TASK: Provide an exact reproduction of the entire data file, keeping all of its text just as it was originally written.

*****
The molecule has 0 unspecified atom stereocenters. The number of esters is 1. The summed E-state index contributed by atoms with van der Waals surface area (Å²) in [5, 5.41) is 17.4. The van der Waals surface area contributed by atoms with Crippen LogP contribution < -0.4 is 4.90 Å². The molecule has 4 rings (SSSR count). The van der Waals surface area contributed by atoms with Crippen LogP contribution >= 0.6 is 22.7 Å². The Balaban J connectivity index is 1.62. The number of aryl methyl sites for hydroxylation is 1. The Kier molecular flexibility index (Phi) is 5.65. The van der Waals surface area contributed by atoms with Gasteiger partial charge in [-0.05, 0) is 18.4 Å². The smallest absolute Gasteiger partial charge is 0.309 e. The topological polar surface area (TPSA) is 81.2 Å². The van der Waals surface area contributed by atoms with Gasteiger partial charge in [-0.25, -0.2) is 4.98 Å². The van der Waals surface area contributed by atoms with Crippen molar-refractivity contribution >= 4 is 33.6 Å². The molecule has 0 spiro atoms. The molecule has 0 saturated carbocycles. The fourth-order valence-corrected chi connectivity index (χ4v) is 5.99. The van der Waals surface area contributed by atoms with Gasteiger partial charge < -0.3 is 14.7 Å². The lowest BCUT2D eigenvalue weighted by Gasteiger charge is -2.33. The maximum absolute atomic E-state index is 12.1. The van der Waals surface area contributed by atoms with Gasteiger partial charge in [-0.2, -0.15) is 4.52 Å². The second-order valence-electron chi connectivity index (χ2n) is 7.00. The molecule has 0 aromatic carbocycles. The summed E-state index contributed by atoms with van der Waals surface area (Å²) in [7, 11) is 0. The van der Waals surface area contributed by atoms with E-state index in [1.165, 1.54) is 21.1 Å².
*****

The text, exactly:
The molecule has 0 unspecified atom stereocenters. The number of esters is 1. The summed E-state index contributed by atoms with van der Waals surface area (Å²) in [5, 5.41) is 17.4. The van der Waals surface area contributed by atoms with Crippen LogP contribution < -0.4 is 4.90 Å². The molecule has 4 rings (SSSR count). The van der Waals surface area contributed by atoms with Crippen LogP contribution >= 0.6 is 22.7 Å². The Balaban J connectivity index is 1.62. The number of aryl methyl sites for hydroxylation is 1. The Kier molecular flexibility index (Phi) is 5.65. The van der Waals surface area contributed by atoms with Gasteiger partial charge in [-0.05, 0) is 18.4 Å². The smallest absolute Gasteiger partial charge is 0.309 e. The topological polar surface area (TPSA) is 81.2 Å². The van der Waals surface area contributed by atoms with Gasteiger partial charge in [-0.25, -0.2) is 4.98 Å². The van der Waals surface area contributed by atoms with Crippen molar-refractivity contribution >= 4 is 33.6 Å². The molecule has 0 spiro atoms. The molecule has 0 saturated carbocycles. The fourth-order valence-corrected chi connectivity index (χ4v) is 5.99. The van der Waals surface area contributed by atoms with Gasteiger partial charge < -0.3 is 14.7 Å². The lowest BCUT2D eigenvalue weighted by Gasteiger charge is -2.33. The maximum absolute atomic E-state index is 12.1. The van der Waals surface area contributed by atoms with Gasteiger partial charge in [-0.2, -0.15) is 4.52 Å². The second-order valence-electron chi connectivity index (χ2n) is 7.00. The molecule has 0 aromatic carbocycles. The summed E-state index contributed by atoms with van der Waals surface area (Å²) in [7, 11) is 0. The van der Waals surface area contributed by atoms with E-state index in [1.165, 1.54) is 21.1 Å².